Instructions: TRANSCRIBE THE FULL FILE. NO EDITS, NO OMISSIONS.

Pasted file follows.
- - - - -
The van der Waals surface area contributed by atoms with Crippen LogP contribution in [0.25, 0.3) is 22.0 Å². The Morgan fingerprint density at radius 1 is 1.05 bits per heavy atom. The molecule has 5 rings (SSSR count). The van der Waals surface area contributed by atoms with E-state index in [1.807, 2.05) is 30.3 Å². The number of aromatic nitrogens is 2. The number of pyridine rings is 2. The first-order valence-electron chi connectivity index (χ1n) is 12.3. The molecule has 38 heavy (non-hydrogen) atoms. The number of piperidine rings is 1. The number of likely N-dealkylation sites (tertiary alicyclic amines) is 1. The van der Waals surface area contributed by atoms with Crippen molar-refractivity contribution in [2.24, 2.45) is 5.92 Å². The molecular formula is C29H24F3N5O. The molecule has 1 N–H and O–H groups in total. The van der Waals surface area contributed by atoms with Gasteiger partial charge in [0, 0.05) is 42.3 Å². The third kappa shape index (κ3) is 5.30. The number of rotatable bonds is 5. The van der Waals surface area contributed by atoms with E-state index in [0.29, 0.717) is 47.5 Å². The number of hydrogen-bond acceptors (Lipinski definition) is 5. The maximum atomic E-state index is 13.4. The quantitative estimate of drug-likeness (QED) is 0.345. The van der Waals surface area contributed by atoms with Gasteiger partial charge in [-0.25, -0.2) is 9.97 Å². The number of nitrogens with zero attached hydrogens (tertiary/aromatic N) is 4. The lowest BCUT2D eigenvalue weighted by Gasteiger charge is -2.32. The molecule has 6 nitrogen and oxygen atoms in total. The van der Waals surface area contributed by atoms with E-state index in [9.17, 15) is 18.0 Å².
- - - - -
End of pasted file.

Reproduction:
The van der Waals surface area contributed by atoms with Crippen LogP contribution in [0.25, 0.3) is 22.0 Å². The Morgan fingerprint density at radius 1 is 1.05 bits per heavy atom. The molecule has 5 rings (SSSR count). The van der Waals surface area contributed by atoms with E-state index in [1.807, 2.05) is 30.3 Å². The number of aromatic nitrogens is 2. The number of pyridine rings is 2. The first-order valence-electron chi connectivity index (χ1n) is 12.3. The molecule has 38 heavy (non-hydrogen) atoms. The number of piperidine rings is 1. The number of likely N-dealkylation sites (tertiary alicyclic amines) is 1. The van der Waals surface area contributed by atoms with Crippen molar-refractivity contribution in [2.24, 2.45) is 5.92 Å². The molecular formula is C29H24F3N5O. The molecule has 1 N–H and O–H groups in total. The van der Waals surface area contributed by atoms with Gasteiger partial charge in [0, 0.05) is 42.3 Å². The third kappa shape index (κ3) is 5.30. The number of rotatable bonds is 5. The van der Waals surface area contributed by atoms with E-state index in [0.29, 0.717) is 47.5 Å². The number of hydrogen-bond acceptors (Lipinski definition) is 5. The maximum atomic E-state index is 13.4. The quantitative estimate of drug-likeness (QED) is 0.345. The van der Waals surface area contributed by atoms with Gasteiger partial charge in [-0.25, -0.2) is 9.97 Å². The number of nitrogens with zero attached hydrogens (tertiary/aromatic N) is 4. The lowest BCUT2D eigenvalue weighted by Gasteiger charge is -2.32. The molecule has 6 nitrogen and oxygen atoms in total. The van der Waals surface area contributed by atoms with E-state index in [9.17, 15) is 18.0 Å².